Shilo Morgan, co-owner of the Lucky Leaf Co. marijuana shop, prides herself on running a clean family business.
Working in the shop with her are her brother, Ben Turento, and cousins Sergio Deleon and Justin Fulten.
“When you come in it’s like a family feel,” Morgan said.
She is among a number of women in Spokane who are taking leading roles in the emergent recreational marijuana industry in Washington state.
Last week, Morgan was on the sales floor greeting her customers and offering hugs to some of the regulars.
Morgan and her husband, Daniel Morgan, opened their first marijuana retail shop in Pasco, but were blocked by city zoning regulations.
They moved to Spokane to keep from going bankrupt and haven’t looked back.
“Spokane is wonderful,” she said. “Everything is so welcoming.”
To encourage good business practices, Morgan started an Eastern Washington Cannabis Association, which has been working to develop a hemp festival in Spokane. The event would be billed as an educational affair, not a smoking event.
Morgan said she wants the public to know that marijuana businesses and their customers are “just like everybody else.”
Crystal Oliver, a grower and processor in Spokane County, said she is thrilled to be on the cutting edge of a new industry.
“How often do you get the opportunity to enter a brand new industry in its infancy?” she said.
Her business goes by the name of Washington’s Finest Cannabis, which distributes primarily to shops in the local region. They grow their marijuana outdoors in the vicinty of Deer Park.
Her roots in the business date back to the 2012 Initiative 502 campaign that succeeded in winning voter approval for recreational marijuana. She then worked with the state on developing regulations.
Oliver is on the board of the Cannabis Farmers Council and a member of Women in Weed, a national organization that meets locally for private social events.
She recently appeared on a program about marijuana at the South Side Senior and Community Center in Spokane where she said she fielded a lot of questions about the substance’s medical.
Oliver serves as an executive assistant for that organization. She is married to Kevin Oliver, the executive director of Washington NORML, an organization that has advocated for legalization for more than 40 years.
She also served on an advisory council for developing fire code regulations for marijuana extraction and worked with the Spokane Clean Air Agency on rules to contain odors at marijuana farms.
“I am busy,” she said. “I do a lot of advocacy work.”
Oliver also is on advisory committee for the Washington State Cannabis and Liquor Board.
Morgan said she tries to spend ample time on the sales floor. “I like to come down here and see all my happy customers,” she said.
She carries a wide range of products, from smokable marijuana flowers to topical lotions, balms and ointments, as well as edible products.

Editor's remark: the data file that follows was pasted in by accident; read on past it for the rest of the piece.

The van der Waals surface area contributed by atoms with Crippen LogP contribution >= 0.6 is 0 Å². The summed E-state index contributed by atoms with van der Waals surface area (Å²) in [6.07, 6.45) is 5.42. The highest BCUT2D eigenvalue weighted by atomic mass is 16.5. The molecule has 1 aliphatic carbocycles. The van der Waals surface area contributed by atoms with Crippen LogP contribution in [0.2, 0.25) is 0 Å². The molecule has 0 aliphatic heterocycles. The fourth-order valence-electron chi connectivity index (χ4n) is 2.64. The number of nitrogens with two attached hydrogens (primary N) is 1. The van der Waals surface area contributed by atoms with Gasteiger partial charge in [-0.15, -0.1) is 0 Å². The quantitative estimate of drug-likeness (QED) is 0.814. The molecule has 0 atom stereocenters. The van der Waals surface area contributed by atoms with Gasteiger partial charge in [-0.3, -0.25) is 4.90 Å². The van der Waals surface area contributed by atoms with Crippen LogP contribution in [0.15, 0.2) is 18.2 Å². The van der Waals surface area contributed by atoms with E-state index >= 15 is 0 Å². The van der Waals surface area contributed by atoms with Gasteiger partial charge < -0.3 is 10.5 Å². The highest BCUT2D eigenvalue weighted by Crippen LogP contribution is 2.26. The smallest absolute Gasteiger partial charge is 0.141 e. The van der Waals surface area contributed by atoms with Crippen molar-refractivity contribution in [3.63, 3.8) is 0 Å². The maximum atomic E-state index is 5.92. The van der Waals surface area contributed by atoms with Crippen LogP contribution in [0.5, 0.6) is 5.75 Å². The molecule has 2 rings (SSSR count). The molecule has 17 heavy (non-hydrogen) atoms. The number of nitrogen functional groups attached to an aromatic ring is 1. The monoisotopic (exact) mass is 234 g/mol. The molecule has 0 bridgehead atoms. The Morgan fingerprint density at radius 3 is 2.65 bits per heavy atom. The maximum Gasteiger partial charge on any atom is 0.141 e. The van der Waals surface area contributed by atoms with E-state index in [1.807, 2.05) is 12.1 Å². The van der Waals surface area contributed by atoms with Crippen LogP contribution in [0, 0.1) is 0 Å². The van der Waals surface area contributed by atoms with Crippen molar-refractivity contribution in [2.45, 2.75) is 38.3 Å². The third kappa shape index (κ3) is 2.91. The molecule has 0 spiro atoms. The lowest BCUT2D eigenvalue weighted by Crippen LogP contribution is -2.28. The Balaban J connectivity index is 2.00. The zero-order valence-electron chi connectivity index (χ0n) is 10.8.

Another item on the shop’s menu is the “pre-roll,” otherwise known as a “joint” in street slang.
Morgan said she tries not to use the term weed. “It’s not called weed,” she said. “It’s flower.”
Samples with any of the drug in them are not allowed under state law.
The Lucky Leaf Co. has 450 customers in its loyalty program.
The age range of customers is skewed toward adults age 40 and older, including Baby Boomers, many of whom use marijuana to ease aches and pains and other health concerns, Morgan said. However, the store does not sell medical-grade marijuana products.
The Morgans have two children, a 14-year-old daughter and an 11-year-old son.
Shilo Morgan said she has been open and honest with the children, explaining that marijuana is an adult product and should not be used by minors. So far, the children have been listening, she said.
Morgan hands out brochures from the Spokane Regional Health District that discourage illegal use by people under 21, which is the legal age for purchasing and using recreational marijuana.
Women tend to bring an air of respect to the marijuana business, Morgan said.
As a grower, Crystal Oliver said she has been interested in working with seed cultivars to develop disease resistance and variations in the essential oils in marijuana.
Her products, which can be found at retail shops in Spokane, include a variety known as Maui Sunset that can be traced back to the days of undercover growing in Hawaii, she said.
Another cultivar, Blue Dream, is a high producer. The variety called Diesel is an old strain that turns purple in the fall prior to harvest.
Oliver’s reserve strain is a type of cannabis from Afghanistan that is good for making hash.
One of her passions is to support the small family businesses that make up much of the marijuana industry. She said she is concerned about big corporate money trying to take over.
“The small independent farmers are struggling,” she said.
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